Despite having the most rain ever in one month and setting the record daily high for the Tri-Cities, 2012’s weather wasn’t too abnormal, according to two meteorologists.
Temperatures may have seemed a little bit warmer than usual, as the region did not experience much winter weather and what seemed like a blistering summer season.
Sam Roberts, meteorologist with the National Weather Service in Morristown said that normal temperatures are determined on a 30-year basis, with the most recent climate period being between 1981-2010.
“During that period (1981-2010), the average yearly temperature for the Tri-Cities area is 56 degrees. That’s averaging out the highs and the lows and everything, so that’s just average temperature,” he said. “This year, we finished the year at 2.3 degrees above that, so 58.3 degrees was our average temperature for 2012.”
And rainfall seemed to followed the average trend, not straying too far away from normal.
“The average rainfall for that 30-year period is 41.01 inches. This year we had 46.15 (inches), which puts us at a surplus of 5.14 (inches) ... above normal,” Roberts said.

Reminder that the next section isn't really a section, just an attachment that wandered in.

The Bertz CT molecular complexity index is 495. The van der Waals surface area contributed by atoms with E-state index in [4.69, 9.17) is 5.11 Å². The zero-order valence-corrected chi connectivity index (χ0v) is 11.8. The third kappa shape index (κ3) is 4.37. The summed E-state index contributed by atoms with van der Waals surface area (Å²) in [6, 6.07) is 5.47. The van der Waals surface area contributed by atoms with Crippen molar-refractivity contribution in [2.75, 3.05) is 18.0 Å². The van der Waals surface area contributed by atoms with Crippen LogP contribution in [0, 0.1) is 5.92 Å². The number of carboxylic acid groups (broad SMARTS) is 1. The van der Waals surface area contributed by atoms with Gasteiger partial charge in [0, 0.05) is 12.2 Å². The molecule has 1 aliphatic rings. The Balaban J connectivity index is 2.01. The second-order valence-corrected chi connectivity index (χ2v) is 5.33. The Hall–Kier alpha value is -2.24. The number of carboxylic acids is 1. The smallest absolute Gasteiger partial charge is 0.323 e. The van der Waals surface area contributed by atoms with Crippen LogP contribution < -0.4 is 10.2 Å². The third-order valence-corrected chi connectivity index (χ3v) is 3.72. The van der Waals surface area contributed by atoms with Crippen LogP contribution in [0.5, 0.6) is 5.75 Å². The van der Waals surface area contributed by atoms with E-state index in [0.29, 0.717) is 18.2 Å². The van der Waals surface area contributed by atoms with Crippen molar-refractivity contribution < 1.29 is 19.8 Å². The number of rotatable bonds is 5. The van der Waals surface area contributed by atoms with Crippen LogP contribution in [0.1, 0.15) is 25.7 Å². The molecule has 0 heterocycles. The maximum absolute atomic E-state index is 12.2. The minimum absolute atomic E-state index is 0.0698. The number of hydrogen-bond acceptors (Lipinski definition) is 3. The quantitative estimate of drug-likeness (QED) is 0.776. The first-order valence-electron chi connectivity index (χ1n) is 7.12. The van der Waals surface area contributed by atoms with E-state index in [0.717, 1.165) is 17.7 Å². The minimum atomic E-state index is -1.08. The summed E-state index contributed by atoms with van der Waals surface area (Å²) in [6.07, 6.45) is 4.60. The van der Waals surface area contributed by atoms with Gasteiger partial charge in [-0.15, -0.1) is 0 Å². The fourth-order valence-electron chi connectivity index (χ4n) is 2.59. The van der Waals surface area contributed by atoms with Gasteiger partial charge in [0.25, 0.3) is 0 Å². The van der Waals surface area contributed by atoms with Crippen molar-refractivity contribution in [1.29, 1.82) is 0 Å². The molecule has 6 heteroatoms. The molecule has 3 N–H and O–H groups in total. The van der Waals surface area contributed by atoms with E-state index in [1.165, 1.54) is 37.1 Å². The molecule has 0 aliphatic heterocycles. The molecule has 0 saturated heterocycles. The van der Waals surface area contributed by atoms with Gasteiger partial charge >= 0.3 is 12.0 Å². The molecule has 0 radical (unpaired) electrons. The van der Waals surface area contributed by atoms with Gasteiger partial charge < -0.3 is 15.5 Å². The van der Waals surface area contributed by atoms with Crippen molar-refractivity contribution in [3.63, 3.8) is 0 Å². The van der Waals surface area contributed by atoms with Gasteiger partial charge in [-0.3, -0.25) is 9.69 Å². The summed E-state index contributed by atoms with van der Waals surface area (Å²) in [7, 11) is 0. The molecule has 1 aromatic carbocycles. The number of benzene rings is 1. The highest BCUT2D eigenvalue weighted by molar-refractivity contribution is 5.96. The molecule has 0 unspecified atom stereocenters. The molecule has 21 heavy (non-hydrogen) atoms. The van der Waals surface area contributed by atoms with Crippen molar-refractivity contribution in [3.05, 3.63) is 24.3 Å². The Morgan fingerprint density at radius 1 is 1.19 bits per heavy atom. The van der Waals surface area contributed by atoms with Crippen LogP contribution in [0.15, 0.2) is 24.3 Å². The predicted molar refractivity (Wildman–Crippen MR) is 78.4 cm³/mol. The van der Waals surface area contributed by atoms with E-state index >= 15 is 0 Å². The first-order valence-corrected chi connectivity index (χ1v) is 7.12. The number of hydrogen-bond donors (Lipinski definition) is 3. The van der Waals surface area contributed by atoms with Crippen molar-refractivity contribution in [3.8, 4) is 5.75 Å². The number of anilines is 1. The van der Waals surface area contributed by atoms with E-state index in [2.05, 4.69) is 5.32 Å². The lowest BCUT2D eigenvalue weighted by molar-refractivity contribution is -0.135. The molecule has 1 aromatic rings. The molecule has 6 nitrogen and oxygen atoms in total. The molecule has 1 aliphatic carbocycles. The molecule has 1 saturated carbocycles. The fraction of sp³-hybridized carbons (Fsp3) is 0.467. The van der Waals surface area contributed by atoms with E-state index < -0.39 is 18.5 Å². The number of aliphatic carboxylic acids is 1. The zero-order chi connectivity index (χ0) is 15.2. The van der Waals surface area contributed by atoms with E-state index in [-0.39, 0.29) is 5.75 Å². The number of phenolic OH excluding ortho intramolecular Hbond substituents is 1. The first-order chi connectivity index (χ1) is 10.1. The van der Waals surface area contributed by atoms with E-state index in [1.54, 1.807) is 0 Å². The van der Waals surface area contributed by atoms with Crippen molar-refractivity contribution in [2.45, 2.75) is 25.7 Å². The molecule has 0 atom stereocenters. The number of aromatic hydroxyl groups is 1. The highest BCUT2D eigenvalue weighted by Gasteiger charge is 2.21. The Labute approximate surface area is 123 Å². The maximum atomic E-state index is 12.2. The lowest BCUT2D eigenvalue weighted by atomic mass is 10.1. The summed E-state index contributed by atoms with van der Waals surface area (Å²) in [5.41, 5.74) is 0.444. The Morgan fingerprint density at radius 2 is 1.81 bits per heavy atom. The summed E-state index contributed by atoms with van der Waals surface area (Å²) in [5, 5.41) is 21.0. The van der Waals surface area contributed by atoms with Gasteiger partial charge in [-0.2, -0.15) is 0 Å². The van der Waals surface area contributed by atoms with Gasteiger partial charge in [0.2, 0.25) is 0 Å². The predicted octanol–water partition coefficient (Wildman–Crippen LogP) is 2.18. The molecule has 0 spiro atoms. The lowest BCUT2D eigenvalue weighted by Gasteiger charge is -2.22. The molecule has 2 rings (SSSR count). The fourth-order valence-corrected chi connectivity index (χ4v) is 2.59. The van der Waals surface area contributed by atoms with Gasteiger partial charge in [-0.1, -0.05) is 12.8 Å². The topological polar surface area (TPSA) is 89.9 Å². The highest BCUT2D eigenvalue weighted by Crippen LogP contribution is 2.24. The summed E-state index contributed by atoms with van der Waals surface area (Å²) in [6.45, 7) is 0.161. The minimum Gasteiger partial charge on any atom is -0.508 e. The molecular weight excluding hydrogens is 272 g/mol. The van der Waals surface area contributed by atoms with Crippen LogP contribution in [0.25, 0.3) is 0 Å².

He said that the 5.14 inches of surplus really does not make a huge impact, saying that “it was (a) pretty average year just based on rainfall totals it looks like.”
On June 30, Roberts said the Tri-Cites area broke an all-time highest temperature of 103 degrees. The coldest day in 2012 was on Jan. 4 at 13 degrees, which came nowhere close to the -21 degrees that was set on Jan. 21, 1985.
Senior meteorologist Alan Reppert with AccuWeather, said weather predictions for 2013 through the spring seem to appear pretty normal as well.
“With the rest of the winter, we’re looking at temperatures to drop down even below normal here for the end of January, beginning of February,” he said.
Reppert also said that more rain and snow is possible the first two months, but warmer than normal days are predicted in the April-May time frame. He said rainfall is also estimated to remain about average.